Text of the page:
The number of people working in extreme poverty in Africa would increase by 20 percent by 2015, Juan Somavia, Director-General of the International Labour Organization (ILO), said at the opening of the 11th regional meeting in Addis Ababa, the Ethiopian capital.
"Most of the work in Africa is of a near-subsistence nature, with more than eight out of 10 workers in the informal economy [operating] with low pay, low productivity and low protection," said Somavia.
Somavia said every day 10,000 African women and men join those workers who are already living with their families on less than US$1 a day.
ILO's recent report, "The Decent Work Agenda in Africa: 2007-2015”, stated that Africa had the largest working poor in total employment of any region. In sub-Saharan Africa, 55 percent live on less than $1 a day and 80 percent on less than $2 a day.
The Director-General explained that four out of five of the 368 million workers in Africa could not earn enough to lift their families above $2 a day.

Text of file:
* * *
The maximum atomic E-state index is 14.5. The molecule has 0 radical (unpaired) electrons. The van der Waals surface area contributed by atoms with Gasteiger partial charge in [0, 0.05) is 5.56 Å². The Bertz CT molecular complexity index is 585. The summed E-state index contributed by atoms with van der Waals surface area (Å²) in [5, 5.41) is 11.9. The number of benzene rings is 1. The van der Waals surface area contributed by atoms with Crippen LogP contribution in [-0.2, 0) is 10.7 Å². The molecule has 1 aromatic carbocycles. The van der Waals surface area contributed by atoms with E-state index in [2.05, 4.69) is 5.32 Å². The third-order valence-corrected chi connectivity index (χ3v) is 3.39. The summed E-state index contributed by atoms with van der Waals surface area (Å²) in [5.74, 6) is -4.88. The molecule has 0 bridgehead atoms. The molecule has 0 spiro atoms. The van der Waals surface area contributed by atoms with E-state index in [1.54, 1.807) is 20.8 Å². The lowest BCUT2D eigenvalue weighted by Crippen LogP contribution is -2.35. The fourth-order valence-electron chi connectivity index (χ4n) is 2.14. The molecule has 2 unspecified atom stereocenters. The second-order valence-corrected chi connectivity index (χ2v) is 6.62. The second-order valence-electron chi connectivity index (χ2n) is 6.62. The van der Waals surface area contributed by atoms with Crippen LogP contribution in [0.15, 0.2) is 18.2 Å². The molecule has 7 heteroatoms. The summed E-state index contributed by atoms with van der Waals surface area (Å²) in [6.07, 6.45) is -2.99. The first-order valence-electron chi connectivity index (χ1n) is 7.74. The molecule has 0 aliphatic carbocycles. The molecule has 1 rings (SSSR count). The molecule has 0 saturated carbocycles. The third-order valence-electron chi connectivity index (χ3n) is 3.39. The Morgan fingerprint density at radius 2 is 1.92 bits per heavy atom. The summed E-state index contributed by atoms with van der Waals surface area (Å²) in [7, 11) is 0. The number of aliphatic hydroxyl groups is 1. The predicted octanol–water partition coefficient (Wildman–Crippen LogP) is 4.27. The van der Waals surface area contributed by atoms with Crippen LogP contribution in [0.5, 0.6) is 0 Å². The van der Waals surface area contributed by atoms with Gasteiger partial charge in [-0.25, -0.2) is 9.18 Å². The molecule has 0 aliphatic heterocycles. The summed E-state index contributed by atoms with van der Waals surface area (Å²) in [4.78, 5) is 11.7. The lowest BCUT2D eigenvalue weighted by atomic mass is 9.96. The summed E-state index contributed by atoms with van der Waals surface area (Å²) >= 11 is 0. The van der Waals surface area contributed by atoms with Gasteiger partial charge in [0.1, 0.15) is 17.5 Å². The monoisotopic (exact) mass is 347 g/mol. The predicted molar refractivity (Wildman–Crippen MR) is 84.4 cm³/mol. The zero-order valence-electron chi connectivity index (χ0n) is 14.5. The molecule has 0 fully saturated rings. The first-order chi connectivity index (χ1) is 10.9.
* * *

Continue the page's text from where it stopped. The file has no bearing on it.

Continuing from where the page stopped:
Somavia agreed with the Tanzanian President, Jakaya Kikwete, that the predominance of the informal sector accounted for Africans earning less. It also failed to meet the requirement of decent work. Kikwete said it was a challenge for everyone to address the decent work deficits, which were obvious in the informal economy.
|Every day 10,000 African women and men join those workers who are already living with their families on less than US$1 a day|
"We know that child labour is predominant in the informal economy. And we know that workers in the informal economy lack protection, rights and representation," said the Tanzanian President. "As a result, they remain vulnerable to exploitation and mistreatment and trapped in perpetual poverty."
Somavia added that the policy advice given to African countries over the past 25 years had brought few jobs; thus he recommended African solutions for African challenges.